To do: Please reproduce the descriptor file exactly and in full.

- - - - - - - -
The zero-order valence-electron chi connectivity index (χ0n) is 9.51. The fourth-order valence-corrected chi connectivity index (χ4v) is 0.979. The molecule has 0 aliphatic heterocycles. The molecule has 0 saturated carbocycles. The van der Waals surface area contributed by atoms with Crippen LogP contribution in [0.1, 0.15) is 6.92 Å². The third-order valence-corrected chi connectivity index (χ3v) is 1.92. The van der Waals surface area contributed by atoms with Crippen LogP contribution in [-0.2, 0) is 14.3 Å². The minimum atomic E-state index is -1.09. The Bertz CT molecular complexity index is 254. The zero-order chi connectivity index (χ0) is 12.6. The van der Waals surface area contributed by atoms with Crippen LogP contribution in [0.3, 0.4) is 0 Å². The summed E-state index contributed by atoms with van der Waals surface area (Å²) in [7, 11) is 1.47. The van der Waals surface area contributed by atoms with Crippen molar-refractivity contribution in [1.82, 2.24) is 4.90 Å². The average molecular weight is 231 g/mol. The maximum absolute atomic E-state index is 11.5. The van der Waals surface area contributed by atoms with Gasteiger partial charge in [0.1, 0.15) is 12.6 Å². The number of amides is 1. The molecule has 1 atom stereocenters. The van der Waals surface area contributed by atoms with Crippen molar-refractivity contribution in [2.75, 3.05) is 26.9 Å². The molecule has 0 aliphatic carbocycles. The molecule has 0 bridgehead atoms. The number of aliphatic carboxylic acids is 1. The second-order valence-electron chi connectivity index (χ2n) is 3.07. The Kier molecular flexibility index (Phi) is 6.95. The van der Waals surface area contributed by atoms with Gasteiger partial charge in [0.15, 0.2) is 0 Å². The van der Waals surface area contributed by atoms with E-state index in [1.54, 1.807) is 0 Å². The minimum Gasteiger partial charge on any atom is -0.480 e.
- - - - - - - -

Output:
The zero-order valence-electron chi connectivity index (χ0n) is 9.51. The fourth-order valence-corrected chi connectivity index (χ4v) is 0.979. The molecule has 0 aliphatic heterocycles. The molecule has 0 saturated carbocycles. The van der Waals surface area contributed by atoms with Crippen LogP contribution in [0.1, 0.15) is 6.92 Å². The third-order valence-corrected chi connectivity index (χ3v) is 1.92. The van der Waals surface area contributed by atoms with Crippen LogP contribution in [-0.2, 0) is 14.3 Å². The minimum atomic E-state index is -1.09. The Bertz CT molecular complexity index is 254. The zero-order chi connectivity index (χ0) is 12.6. The van der Waals surface area contributed by atoms with Crippen LogP contribution in [0.3, 0.4) is 0 Å². The summed E-state index contributed by atoms with van der Waals surface area (Å²) in [7, 11) is 1.47. The van der Waals surface area contributed by atoms with Crippen molar-refractivity contribution in [1.82, 2.24) is 4.90 Å². The average molecular weight is 231 g/mol. The maximum absolute atomic E-state index is 11.5. The van der Waals surface area contributed by atoms with Gasteiger partial charge in [0.1, 0.15) is 12.6 Å². The number of amides is 1. The molecule has 1 atom stereocenters. The van der Waals surface area contributed by atoms with Crippen molar-refractivity contribution in [2.75, 3.05) is 26.9 Å². The molecule has 0 aliphatic carbocycles. The molecule has 0 bridgehead atoms. The number of aliphatic carboxylic acids is 1. The second-order valence-electron chi connectivity index (χ2n) is 3.07. The Kier molecular flexibility index (Phi) is 6.95. The van der Waals surface area contributed by atoms with Gasteiger partial charge in [0.15, 0.2) is 0 Å². The van der Waals surface area contributed by atoms with E-state index in [1.54, 1.807) is 0 Å². The minimum Gasteiger partial charge on any atom is -0.480 e.